Remember my post all about how much I love Shakespeare? Yeah...well, I wouldn't say that I love Julius Caesar.
While at first I was excited to teach this play to my sophomores, last weekend when I finally finished reading it, I realized how boring it is...and confusing. I struggled to keep Flavius, Murellus, Decius, and Lepidus and [insert another weird Roman name here] all straight; how was I going to expect my sophomores to? More importantly, how was I going to get them interested in Shakespeare and avoid hearing the unanimous classroom "groan" at the mere mention of his name?
I turned to the powers of Google and, voila, I found this blog that had everything I needed:
I think it may have been originally made as a history lesson, but with my English spin on it, this "Cold Case Files: Caesar Edition" was the perfect introduction to the Shakespeare play (and conveniently timed around Halloween!) The blog has all the exhibits, a sound clip and a video clip, as well as the "Agent Report" evidence gathering worksheet and official "Indictment Sheet." Here's how it worked for me...
First, I got permission from my principal to do this activity since it is highlighting murder and it did involve a (fake) dagger. My school is based in a more conservative community so I didn't want to just assume it was all good. He thought the idea sounded great and told me to go right ahead!
Then I got ready. I visited the nearby Halloween Express store as well as the Halloween section at Target for some extra bloody adornments. I spent my prep outlining the body of a teacher who volunteered to play dead for me, and setting up the 8 exhibits with the pieces of evidence, including my iPad with exhibit H, the historian's input video. Then I excitedly awaited my students!
I stood outside my closed classroom door and handed my students their "mission" as they walked in. It included the cold case background info and some vocabulary words that would be necessary for understanding the activity (tyrant, indictment, republic, dictator). The door was closed, and a bloody handprint was left on the window:
They opened the door to find a dark classroom, with police tape masking off a gruesome crime scene:
The outline of poor Caesar's dead body lay on the ground. (I got the whole "Police Kit" for $10...and the dagger was apparently damaged so I got that for $3... $13 is a pretty good investment since I will definitely be doing this again!)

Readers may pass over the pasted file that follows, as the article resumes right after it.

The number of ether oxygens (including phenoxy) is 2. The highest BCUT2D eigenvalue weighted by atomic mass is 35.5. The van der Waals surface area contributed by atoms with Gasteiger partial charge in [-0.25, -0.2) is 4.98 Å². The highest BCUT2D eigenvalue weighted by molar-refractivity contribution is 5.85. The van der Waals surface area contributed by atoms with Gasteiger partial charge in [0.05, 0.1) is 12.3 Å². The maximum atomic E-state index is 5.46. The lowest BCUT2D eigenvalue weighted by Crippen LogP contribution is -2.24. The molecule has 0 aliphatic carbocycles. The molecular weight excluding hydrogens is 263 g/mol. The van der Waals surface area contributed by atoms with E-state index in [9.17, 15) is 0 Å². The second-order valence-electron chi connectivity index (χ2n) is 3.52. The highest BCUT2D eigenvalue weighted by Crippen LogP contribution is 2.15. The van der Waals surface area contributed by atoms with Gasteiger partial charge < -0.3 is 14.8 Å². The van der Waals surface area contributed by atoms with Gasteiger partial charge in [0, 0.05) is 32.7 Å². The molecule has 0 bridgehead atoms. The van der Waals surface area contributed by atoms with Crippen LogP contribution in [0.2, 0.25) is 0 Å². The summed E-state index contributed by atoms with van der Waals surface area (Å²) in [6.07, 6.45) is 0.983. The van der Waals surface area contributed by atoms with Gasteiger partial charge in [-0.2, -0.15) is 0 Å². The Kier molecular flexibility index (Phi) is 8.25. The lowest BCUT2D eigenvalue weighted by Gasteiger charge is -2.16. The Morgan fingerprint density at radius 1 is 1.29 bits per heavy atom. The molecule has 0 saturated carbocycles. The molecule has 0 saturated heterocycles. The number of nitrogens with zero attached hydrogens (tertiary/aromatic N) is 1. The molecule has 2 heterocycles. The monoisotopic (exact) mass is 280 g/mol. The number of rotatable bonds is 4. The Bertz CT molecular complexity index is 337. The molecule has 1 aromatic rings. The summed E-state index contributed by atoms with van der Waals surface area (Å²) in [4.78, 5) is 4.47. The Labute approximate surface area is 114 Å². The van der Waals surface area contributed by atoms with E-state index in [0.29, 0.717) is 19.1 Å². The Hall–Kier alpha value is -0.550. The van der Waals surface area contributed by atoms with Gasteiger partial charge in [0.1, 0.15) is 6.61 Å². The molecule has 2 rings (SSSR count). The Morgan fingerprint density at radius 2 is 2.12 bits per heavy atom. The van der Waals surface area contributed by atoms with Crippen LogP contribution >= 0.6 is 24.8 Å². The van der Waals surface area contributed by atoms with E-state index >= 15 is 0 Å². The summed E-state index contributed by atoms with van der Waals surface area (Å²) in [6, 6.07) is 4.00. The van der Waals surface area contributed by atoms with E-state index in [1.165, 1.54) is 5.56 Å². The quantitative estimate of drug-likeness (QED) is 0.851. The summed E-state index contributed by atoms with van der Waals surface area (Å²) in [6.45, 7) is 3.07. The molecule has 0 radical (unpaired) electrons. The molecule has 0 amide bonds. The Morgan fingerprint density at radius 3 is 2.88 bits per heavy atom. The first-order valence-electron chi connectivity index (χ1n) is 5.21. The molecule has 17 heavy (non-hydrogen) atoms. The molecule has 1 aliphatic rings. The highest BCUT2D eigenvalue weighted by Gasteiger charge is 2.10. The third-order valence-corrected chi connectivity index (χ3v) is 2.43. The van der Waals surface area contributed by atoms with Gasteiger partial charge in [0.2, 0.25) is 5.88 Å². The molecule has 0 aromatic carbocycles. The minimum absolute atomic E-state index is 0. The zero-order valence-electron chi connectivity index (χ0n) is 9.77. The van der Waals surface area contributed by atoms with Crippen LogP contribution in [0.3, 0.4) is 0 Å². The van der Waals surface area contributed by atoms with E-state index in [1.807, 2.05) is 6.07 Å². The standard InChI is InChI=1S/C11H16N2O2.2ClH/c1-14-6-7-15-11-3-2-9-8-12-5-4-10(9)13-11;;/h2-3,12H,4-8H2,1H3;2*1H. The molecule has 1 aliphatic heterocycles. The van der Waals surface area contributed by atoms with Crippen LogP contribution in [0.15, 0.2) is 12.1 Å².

One of the bloody daggers from the murderers was left behind, as well as a bloody handprint and blood spatter (Gel window decals from Target).
When the bell rang, I explained to them their mission as Crime Scene Investigators: to discover the motivation behind Caesar's death. Were the senators jealous and cruel? Or were they merely protecting Rome from potential tyranny? Or did Caesar purposely allow himself to be murdered, as a sort of suicide-by-cop situation?
We went through a brief PowerPoint with background information, then they watched this exciting intro clip (also found on the aforementioned website):
Then the kids assembled in to small investigative teams and rotated throughout the exhibits to gather enough evidence to make their decision:
One exhibit had them listening to a speech from Cassius, another had them watching a 2 minute video from a historian on the iPad:
After they rotated through the 8 stations, I had them examine their evidence. Then, they got in to groups based on what they believed was the true reason for Caesar's murder and wrote their indictments. As this blogger who used this lesson with her middle schoolers wrote, "It's a Common Core activity in disguise." She was so right! They are finding evidence from text in order to support a claim! That's what I've been trying to get them to do in their writing all year! Brilliant.
My addition to the lesson plan (because my class periods are 70 minutes) was having the kids debate each other afterward. They chose persuasive representatives to argue their findings and present the evidence. As with all lessons, this was awesome in one of my sections and fell flat in the other. My second section is a bit more competitive and has a few more confident/dramatic students, so having them argue against one another was a lot of fun to watch.
So here's the deal, at one point in the lesson I looked around and it appeared to me that all 29 of my 10th graders were completely engaged. No phones out. No iPads. No side conversations. That, in itself, however fleeting the moment may have been, was reward enough! And something tells me they are going to remember this lesson.
Now to find a way to do this with Romeo and Juliet for my freshmen! My mind is reeling already!